Dianne Nielson, director of Utah's Department of Environmental Quality, adds, "It is safe to drink the water that has been cleaned by Kennecott, and it is safe to live at Daybreak."

The debate over safety has spilled out to bloggers in the community, who contend the company has waffled on its disclosure about environmental issues.

Dave Bastian, whose two children live at Daybreak, became concerned when he learned of the covenant, which read: "Due to the presence of elevated sulfate concentrations some of the soils are corrosive and/or conductive, which means the affected soils could cause damage to metal objects and/or certain types of concrete on the ground."

Bastian didn't feel any better after reading Kennecott's guarantee of safety: "While such sulfates, lead, arsenic and other metals in the groundwater may render the underground water undrinkable, it does not pose a health or safety concern or threat to individuals who may work, live or recreate in the Project."

Bastian's daughter, Summer, signed the document but says it was just one in a pile of papers from her real-estate transaction. "They haven't said anything to us at all," she says.

Another concern is the safety of the water in Oquirrh Lake, the 85-acre manmade lake at the center of Daybreak. Swimming is not allowed, "in order to create a diverse recreational mix for users," wrote Keith Morey, manager of Daybreak Community, in an e-mail to resident John Miller. Daybreak's website says, "Swimming will be prohibited, but only to protect the lake's natural balance, and the well-being of its resident wildlife." Yet Kennecott spokeswoman Kettering says that liability is the reason for a ban on swimming.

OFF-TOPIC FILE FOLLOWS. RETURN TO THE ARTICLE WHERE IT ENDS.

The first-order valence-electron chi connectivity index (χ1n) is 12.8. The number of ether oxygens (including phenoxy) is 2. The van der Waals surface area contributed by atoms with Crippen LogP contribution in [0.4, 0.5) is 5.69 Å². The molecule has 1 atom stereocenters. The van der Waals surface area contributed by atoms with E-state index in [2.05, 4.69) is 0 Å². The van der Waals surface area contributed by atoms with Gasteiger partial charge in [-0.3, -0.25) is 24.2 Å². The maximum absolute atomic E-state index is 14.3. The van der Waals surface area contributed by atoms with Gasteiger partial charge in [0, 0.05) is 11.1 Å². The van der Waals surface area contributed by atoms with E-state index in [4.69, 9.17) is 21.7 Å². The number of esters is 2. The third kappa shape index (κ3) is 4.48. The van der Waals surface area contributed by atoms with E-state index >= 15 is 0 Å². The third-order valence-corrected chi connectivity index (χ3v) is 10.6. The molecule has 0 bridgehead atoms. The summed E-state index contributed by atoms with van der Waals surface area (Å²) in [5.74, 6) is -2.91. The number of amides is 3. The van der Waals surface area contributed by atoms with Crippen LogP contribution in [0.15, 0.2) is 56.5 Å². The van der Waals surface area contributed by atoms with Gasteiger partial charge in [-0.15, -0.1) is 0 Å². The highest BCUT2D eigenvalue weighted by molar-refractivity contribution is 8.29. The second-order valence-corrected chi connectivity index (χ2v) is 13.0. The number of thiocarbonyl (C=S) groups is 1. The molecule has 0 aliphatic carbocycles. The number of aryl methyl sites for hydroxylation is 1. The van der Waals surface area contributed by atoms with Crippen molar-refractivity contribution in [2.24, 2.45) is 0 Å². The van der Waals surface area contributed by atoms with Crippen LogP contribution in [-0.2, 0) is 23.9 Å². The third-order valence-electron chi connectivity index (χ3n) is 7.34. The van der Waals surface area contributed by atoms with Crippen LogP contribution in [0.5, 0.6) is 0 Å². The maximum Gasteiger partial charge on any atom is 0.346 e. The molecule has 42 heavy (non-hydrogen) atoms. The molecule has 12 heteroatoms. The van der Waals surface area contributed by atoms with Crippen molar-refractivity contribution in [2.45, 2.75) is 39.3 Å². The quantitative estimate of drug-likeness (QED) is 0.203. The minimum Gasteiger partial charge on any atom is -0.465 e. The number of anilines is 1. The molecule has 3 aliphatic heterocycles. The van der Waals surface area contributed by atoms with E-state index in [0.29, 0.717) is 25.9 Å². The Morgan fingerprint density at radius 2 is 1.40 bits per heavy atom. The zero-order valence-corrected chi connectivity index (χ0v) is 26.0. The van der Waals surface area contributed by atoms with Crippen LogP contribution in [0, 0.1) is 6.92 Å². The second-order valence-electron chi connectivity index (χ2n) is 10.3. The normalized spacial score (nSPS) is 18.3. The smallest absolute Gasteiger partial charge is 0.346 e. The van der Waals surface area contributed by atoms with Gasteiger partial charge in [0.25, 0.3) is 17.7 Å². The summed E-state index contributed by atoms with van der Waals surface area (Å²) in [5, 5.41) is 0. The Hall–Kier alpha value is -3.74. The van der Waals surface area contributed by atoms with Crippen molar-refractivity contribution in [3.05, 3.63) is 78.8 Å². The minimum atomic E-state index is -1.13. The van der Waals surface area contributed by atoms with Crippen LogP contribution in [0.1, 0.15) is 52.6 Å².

The lake was also stocked with more than 200,000 fish last year. Initially, people were told they could not fish there. Then they were told fishing was OK. Morey explains the change in policy came after the fish population had stabilized.

When Miller posted EPA documents and some of his concerns about fishing on the internal Website for Daybreak, his post was removed, and he was denied access. Morey explained: "The site is not intended to be used as a platform for anyone to attack the character of another individual or organization."

Miller also questioned Daybreak's disclosures concerning the community's status—or not—as an EPA Superfund site.

In Miller and Morey's exchange, Morey wrote: "None of the land at Daybreak was ever listed as an EPA Superfund site." This is true, but the site was on the National Priorities List, one step below a Superfund.

Doug Bacon, the cleanup project manager for the Utah DEQ, says Morey's statement isn't exactly correct. "Though not listed as a Superfund site, the parties involved recognized that the legacy of mining waste required cleanup to be performed following the Superfund process."

For Miller, the question wasn't just about the lake or any particular aspects of Daybreak. He wrote Morey, "It's really not about fishing or swimming. It's about hiding important past and present things from the people that live here."